Cagayan Valley

Cagayan Valley

Infobox Philippine region
name = Region II
map_file = Ph_locator_region_2.png center = Tuguegarao City
population = 2,813,159
density_km2 = 104.8
area_km2 = 26,837.0
provinces = 5
cities = 4
municipalities = 89
barangays = 2,311
districts = 10
languages = Ilokano, Ibanag, Ivatan, Itawis, Gaddang, others

Cagayan Valley ("Lambak ng Cagayan" in Filipino) is a region of the Philippines, also designated as Region II or "Region 02". It is composed of five provinces, namely: Batanes, Cagayan, Isabela, Nueva Vizcaya, and Quirino. Its regional center is Tuguegarao City.

Most of the region lies in a large valley in northeastern Luzon, between the Cordilleras and the Sierra Madre mountain ranges. Cagayan River, the country's longest river runs through its center and flows out to Luzon Strait in the north, in the town of Aparri, Cagayan. The Babuyan and Batanes island groups that lie in the Luzon Strait also belong to the region.


The Cagayan Valley Region is defined by the Cagayan River, the largest in the Philippines. The Province of Cagayan occupies the lower course of the river, and the northeast corner of the island of Luzon (with a few offshore islets). Cagayan's area is 9,003 km²., its population 952,000 (by the 2000 census) in twenty-nine towns, of which Tuguegarao is the capital.

Archaeology indicates that the Cagayan Valley has been inhabited for half a million years, though no human remains of any such antiquity have yet appeared. The earliest inhabitants are the Agta, or Atta, food-gatherers who roam the forests without fixed abode. A large tract of land has lately been returned to them. The bulk of the population are of Malay origin. For centuries before the coming of the Spanish the inhabitants traded with Indians, Malays, Chinese, and Japanese. In the nineteenth century the prosperity found in tobacco cultivation caused many Ilocanos to settle here. Tobacco is still a major factor in the economy of Cagayan, though a special economic zone and free port has been created to strengthen and diversify the provincial economy. Cagayan has much to offer visitors: beaches, swimming, snorkeling, skin-diving, fishing in the river and the sea, hiking in primeval forest, mountain-climbing, archaeological sites, the remarkable collection of the provincial museum, the Callao Caves, and many fine churches. Even here there are fortifications built to protect the inhabitants from raids by the Moros

The Philippine Republic's Region II, Cagayan Valley, contains two landlocked provinces, Quirino and Nueva Vizcaya. Both are relatively small in size (3057 km² for Quirino, 4081 km² for Nueva Vizcaya) and population (147,000 and 365,000, respectively, by the 2000 census). Both are ruggedly mountainous and heavily forested. Nueva Vizcaya is the remnant of the southern province created when Cagayan Province was divided in two in 1839. Both are ethnically and linguistically diverse, with a substrate of Agtas, Negritos who are food-gatherers with no fixed abode, overlaid by Ilonggos and others in a number of tribes, some of whom were fierce head-hunters (we are firmly assured that they have given up the practice), with the latest but largest element of the population being Ilocanos. Nueva Vizcaya comprises fifteen towns; Bayombong is the capital. Agriculture in both has until recently consisted of slash-and-burn cultivation of corn and maize, though more stable cultivation of vegetables and fruits is becoming established. Both also produce logs, and are trying to manage their forest resources so that production can be sustained indefinitely. They have deposits of gold, silver, copper, iron. Nueva Vizcaya has sand and clay.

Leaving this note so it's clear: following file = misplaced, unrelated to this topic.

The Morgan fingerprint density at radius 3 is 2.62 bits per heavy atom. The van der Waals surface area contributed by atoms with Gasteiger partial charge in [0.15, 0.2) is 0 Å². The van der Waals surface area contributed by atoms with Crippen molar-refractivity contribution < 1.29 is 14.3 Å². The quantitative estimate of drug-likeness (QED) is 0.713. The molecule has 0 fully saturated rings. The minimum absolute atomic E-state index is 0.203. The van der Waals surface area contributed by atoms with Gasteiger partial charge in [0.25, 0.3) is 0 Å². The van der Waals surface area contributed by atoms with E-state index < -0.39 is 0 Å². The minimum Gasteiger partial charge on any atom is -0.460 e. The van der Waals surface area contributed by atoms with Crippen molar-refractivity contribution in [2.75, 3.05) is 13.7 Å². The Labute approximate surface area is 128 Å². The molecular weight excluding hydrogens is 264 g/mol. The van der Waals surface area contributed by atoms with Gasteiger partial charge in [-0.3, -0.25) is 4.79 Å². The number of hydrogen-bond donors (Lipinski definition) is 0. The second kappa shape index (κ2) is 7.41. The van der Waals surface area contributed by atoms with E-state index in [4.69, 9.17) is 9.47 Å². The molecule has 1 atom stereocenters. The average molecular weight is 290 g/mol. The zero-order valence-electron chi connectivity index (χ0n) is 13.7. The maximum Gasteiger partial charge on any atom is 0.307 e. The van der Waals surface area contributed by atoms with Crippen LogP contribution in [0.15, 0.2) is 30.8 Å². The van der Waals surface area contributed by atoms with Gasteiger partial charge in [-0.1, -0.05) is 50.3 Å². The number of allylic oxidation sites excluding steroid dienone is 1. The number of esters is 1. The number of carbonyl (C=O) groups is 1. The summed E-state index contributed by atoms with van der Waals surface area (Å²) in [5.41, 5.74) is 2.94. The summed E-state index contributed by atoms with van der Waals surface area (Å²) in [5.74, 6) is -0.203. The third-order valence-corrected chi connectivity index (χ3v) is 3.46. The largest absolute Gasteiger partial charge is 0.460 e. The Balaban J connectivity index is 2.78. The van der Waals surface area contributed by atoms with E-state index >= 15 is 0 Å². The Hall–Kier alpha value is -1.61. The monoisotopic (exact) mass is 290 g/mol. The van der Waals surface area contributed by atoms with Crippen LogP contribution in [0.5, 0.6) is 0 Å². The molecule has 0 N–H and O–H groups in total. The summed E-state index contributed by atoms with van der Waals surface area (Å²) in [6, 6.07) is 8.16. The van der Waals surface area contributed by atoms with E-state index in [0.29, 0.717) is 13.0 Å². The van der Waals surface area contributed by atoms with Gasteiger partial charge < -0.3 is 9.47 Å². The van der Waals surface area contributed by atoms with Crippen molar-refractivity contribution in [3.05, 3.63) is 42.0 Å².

At Balete Pass in Nueva Vizcaya the retreating Japanese under General Tomoyuki Yamashita dug in and held on for three months against the American and Filipino forces who eventually drove them out; the pass is now called Dalton Pass in honor of General Dalton, USA, who was killed in the fighting.

Nueva Vizcaya was probably named after Vizcaya (English 'Biscay', Basque 'Bizkaia') province in northern Spain. In this case there is some vexillological relationship between them, as the flag of New Biscay bears the arms of Biscay impaled on its seal.

Tilapia capital of the Philippines

On January 11, 2008, the Cagayan Bureau of Fisheries and Aquatic Resources (BFAR) stated that tilapia (species of cichlid fishes from the tilapiine cichlid tribe) production grew and Cagayan Valley is now the Philippinestilapia capital (Saint Peter’s fish). Production supply grew 37.25% since 2003, with 14,000 metric tons (MT) in 2007. The recent aquaculture congress found that the growth of tilapia production was due to government interventions: provision of fast-growing species, accreditation of private hatcheries to ensure supply of quality fingerlings, establishment of demonstration farms, providing free fingerlings to newly constructed fishponds, and the dissemination of tilapia to Nueva Vizcaya (in Diadi town). Former cycling champion Lupo Alava is a multi-awarded tilapia raiser in Bagabag, Nueva Vizcaya. Chairman Thompson Lantion of the Land Transportation Franchising and Regulatory Board, a retired two-star police general, has fishponds in La Torre, Bayombong, Nueva Vizcaya. Also, Nueva Vizcaya Gov. Luisa Lloren Cua­resma also entered into similar aquaculture endeavors in addition to tilapia production. [ [ Abs-Cbn Interactive, Cagayan Valley country’s tilapia capital] ]

Political Divisions

Component Cities

*Cauayan City, Isabela
*Tuguegarao City, Cagayan

Santiago City is an independent component city, figures are excluded from Isabela province.

ee also

* Super regions of the Philippines

External links

* [ North Luzon Super Region: Potentials]
* [ North Luzon Super Region: Projects]
* [ Ilocano: Ti Pagsasao ti Amianan]
* [ Ilocano Wikipedia]
* [ NAKEM Centennial Conference]


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